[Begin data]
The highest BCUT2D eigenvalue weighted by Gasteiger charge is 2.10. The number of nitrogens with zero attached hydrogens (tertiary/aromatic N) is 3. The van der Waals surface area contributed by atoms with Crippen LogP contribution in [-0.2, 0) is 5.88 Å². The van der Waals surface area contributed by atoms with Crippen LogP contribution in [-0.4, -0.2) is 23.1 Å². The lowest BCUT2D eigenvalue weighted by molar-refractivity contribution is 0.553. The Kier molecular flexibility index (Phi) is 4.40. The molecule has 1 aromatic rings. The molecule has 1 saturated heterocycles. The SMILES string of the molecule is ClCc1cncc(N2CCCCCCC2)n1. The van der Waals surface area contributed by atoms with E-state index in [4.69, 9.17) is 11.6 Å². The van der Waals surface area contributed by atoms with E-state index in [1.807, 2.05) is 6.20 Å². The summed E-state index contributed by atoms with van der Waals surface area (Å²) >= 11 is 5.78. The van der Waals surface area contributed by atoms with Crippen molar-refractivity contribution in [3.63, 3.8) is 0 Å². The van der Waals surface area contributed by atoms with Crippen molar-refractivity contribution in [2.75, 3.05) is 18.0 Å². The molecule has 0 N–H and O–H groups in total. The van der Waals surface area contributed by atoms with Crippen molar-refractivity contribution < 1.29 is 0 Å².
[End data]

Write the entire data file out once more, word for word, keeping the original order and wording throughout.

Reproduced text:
The highest BCUT2D eigenvalue weighted by Gasteiger charge is 2.10. The number of nitrogens with zero attached hydrogens (tertiary/aromatic N) is 3. The van der Waals surface area contributed by atoms with Crippen LogP contribution in [-0.2, 0) is 5.88 Å². The van der Waals surface area contributed by atoms with Crippen LogP contribution in [-0.4, -0.2) is 23.1 Å². The lowest BCUT2D eigenvalue weighted by molar-refractivity contribution is 0.553. The Kier molecular flexibility index (Phi) is 4.40. The molecule has 1 aromatic rings. The molecule has 1 saturated heterocycles. The SMILES string of the molecule is ClCc1cncc(N2CCCCCCC2)n1. The van der Waals surface area contributed by atoms with E-state index in [4.69, 9.17) is 11.6 Å². The van der Waals surface area contributed by atoms with E-state index in [1.807, 2.05) is 6.20 Å². The summed E-state index contributed by atoms with van der Waals surface area (Å²) >= 11 is 5.78. The van der Waals surface area contributed by atoms with Crippen molar-refractivity contribution in [3.63, 3.8) is 0 Å². The van der Waals surface area contributed by atoms with Crippen molar-refractivity contribution in [2.75, 3.05) is 18.0 Å². The molecule has 0 N–H and O–H groups in total. The van der Waals surface area contributed by atoms with Crippen molar-refractivity contribution < 1.29 is 0 Å².